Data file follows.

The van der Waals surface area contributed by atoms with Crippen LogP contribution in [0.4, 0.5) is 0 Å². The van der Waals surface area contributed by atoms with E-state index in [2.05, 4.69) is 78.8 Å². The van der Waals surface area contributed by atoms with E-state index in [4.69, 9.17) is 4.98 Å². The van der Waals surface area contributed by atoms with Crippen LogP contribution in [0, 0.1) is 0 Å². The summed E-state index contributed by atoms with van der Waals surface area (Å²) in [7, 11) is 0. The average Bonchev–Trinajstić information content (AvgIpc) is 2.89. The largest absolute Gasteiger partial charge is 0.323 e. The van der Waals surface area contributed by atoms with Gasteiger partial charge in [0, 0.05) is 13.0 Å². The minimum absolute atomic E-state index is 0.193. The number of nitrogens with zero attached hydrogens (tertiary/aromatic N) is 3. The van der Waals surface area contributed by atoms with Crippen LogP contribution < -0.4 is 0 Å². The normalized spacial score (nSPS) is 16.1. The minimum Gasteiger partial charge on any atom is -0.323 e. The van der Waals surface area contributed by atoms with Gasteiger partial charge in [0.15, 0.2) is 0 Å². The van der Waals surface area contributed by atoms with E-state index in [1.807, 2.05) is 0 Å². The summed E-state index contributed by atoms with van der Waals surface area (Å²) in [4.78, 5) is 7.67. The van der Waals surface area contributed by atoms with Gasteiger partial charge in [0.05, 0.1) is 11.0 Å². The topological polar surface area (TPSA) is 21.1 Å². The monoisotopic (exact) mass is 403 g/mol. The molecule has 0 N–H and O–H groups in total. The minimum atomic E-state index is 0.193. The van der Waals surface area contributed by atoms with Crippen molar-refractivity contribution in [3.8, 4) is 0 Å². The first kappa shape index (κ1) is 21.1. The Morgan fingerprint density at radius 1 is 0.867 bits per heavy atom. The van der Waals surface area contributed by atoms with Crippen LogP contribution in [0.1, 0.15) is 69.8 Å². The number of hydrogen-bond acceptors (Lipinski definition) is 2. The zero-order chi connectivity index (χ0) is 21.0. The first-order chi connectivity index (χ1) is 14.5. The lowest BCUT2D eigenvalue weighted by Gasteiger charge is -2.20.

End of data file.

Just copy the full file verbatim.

The van der Waals surface area contributed by atoms with Crippen LogP contribution in [0.4, 0.5) is 0 Å². The van der Waals surface area contributed by atoms with E-state index in [2.05, 4.69) is 78.8 Å². The van der Waals surface area contributed by atoms with E-state index in [4.69, 9.17) is 4.98 Å². The van der Waals surface area contributed by atoms with Crippen LogP contribution in [0, 0.1) is 0 Å². The summed E-state index contributed by atoms with van der Waals surface area (Å²) in [7, 11) is 0. The average Bonchev–Trinajstić information content (AvgIpc) is 2.89. The largest absolute Gasteiger partial charge is 0.323 e. The van der Waals surface area contributed by atoms with Gasteiger partial charge in [0, 0.05) is 13.0 Å². The minimum absolute atomic E-state index is 0.193. The number of nitrogens with zero attached hydrogens (tertiary/aromatic N) is 3. The van der Waals surface area contributed by atoms with Crippen LogP contribution < -0.4 is 0 Å². The normalized spacial score (nSPS) is 16.1. The minimum Gasteiger partial charge on any atom is -0.323 e. The van der Waals surface area contributed by atoms with Gasteiger partial charge in [0.15, 0.2) is 0 Å². The van der Waals surface area contributed by atoms with E-state index in [1.807, 2.05) is 0 Å². The summed E-state index contributed by atoms with van der Waals surface area (Å²) in [4.78, 5) is 7.67. The van der Waals surface area contributed by atoms with Gasteiger partial charge in [0.05, 0.1) is 11.0 Å². The topological polar surface area (TPSA) is 21.1 Å². The monoisotopic (exact) mass is 403 g/mol. The molecule has 0 N–H and O–H groups in total. The minimum atomic E-state index is 0.193. The van der Waals surface area contributed by atoms with Crippen molar-refractivity contribution in [3.8, 4) is 0 Å². The first kappa shape index (κ1) is 21.1. The Morgan fingerprint density at radius 1 is 0.867 bits per heavy atom. The van der Waals surface area contributed by atoms with Crippen LogP contribution in [0.1, 0.15) is 69.8 Å². The number of hydrogen-bond acceptors (Lipinski definition) is 2. The zero-order chi connectivity index (χ0) is 21.0. The first-order chi connectivity index (χ1) is 14.5. The lowest BCUT2D eigenvalue weighted by Gasteiger charge is -2.20.